What real-life situation or personal experience do they make you think about?
June 8, 2020 Comments Off on What real-life situation or personal experience do they make you think about? Uncategorized Assignment-help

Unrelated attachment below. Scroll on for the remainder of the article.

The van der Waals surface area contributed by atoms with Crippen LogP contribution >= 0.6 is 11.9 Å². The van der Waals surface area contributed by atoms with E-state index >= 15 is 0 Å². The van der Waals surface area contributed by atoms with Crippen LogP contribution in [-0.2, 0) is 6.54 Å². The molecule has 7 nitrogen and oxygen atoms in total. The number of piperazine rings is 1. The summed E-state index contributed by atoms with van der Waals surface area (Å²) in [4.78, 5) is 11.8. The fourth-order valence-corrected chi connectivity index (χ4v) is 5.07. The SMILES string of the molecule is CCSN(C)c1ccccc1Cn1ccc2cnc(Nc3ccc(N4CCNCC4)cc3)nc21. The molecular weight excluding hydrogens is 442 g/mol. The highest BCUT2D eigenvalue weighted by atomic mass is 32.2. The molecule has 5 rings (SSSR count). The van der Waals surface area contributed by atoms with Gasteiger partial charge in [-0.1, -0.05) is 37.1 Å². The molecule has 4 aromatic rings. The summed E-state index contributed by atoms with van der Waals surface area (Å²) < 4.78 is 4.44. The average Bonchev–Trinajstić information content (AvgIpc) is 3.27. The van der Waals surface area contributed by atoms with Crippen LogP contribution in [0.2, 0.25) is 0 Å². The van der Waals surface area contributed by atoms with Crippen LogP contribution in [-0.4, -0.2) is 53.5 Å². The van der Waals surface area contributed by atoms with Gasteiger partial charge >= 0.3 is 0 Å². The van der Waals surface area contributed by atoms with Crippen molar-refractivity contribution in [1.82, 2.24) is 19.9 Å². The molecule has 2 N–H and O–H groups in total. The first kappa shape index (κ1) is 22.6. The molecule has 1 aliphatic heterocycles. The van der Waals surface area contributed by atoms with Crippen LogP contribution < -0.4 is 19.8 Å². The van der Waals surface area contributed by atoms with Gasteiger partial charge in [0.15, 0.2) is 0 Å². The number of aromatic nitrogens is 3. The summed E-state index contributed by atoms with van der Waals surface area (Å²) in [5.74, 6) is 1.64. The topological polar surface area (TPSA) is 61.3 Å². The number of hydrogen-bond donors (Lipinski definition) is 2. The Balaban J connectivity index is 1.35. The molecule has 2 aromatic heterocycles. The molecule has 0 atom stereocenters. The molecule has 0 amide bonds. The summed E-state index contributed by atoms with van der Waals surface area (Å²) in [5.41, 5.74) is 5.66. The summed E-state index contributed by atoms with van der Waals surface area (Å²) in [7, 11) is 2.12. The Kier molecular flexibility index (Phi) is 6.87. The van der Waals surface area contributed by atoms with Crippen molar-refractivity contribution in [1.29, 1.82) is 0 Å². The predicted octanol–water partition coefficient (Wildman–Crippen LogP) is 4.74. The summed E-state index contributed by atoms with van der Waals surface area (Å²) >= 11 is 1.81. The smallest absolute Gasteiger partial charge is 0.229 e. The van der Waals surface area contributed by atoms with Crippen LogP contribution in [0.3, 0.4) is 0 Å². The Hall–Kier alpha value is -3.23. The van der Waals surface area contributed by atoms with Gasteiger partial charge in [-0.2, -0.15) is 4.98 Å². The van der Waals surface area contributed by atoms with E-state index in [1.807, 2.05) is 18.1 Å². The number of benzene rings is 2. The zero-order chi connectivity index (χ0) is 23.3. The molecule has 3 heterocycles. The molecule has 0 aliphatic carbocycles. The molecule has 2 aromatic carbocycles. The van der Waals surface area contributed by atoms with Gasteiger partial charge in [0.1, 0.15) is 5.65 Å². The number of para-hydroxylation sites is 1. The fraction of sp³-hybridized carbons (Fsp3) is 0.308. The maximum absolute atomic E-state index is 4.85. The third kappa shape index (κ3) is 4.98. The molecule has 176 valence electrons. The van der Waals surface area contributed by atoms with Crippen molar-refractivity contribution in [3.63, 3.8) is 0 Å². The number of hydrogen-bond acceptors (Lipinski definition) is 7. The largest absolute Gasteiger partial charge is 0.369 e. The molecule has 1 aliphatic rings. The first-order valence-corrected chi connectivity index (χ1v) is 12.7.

•Start by summarizing at least two of the week’s readings – this shows that you’ve read and synthesized the material.A good summary is a gift to your future self. It helps make your thought process easy to reconstruct later, and it can serve as a basis for the literature reviews and analyses of relevant research you will produce in longer-form writing. A useful summary will have some or all of the following elements:•Some biographical information on the author/creator•Some context for the resource (its time/place/interlocutors)•Main takeaways or messages•A distinctive detail or memorable quote•Where you encountered it, what led you to it•Why you think it’s useful for your work• Next, put those readings “in conversation” with one another.A research paper is an entry into the scholarly discourse about a particular problem or phenomenon. In order to make a credible contribution, we have to first show that we have mapped out the shape of the river and taken note of the current before we “put in our oar”. To do this, try to answer some of the following questions:•What do the readings have in common (setting, methodology, theoretical or epistemological grounding, etc.)? Where do they overlap?•How do they differ? Where are the gaps?•Does another source pick up where one leaves off? Together, what questions do they raise, or leave unanswered?• Finally, enter the conversation.Here’s where you get to put your own spin on things. If you were able to engage in a dialogue with these authors, what would you say to them? It might help to think about these ways to engage:•What context can you apply the readings to? •What real-life situation or personal experience do they make you think about? •What are your lingering questions, problematic reservations, or helpful suggestions? •Where would you extend, challenge, or fill in the discussion between the authors and/or their arguments?As researchers we are all attempting to enter a conversation that was going on long before we arrived, and we hope to leave something useful for those who arrive after us. A classic description of this phenomenon comes from Kenneth Burke:“Imagine that you enter a parlor. You come late. When you arrive, others have long preceded you, and they are engaged in a heated discussion, a discussion too heated for them to pause and tell you exactly what it is about. In fact, the discussion had already begun long before any of them got there, so that no one present is qualified to retrace for you all the steps that had gone before. You listen for a while, until you decide that you have caught the tenor of the argument; then you put in your oar. Someone answers; you answer him; another comes to your defense; another aligns himself against you, to either the embarrassment or gratification of your opponent, depending upon the quality of your ally’s assistance. However, the discussion is interminable.The hour grows late, you must depart. And you do depart, with the discussion still vigorously in progress.” — Kenneth Burke,The Philosophy of Literary Form (1941)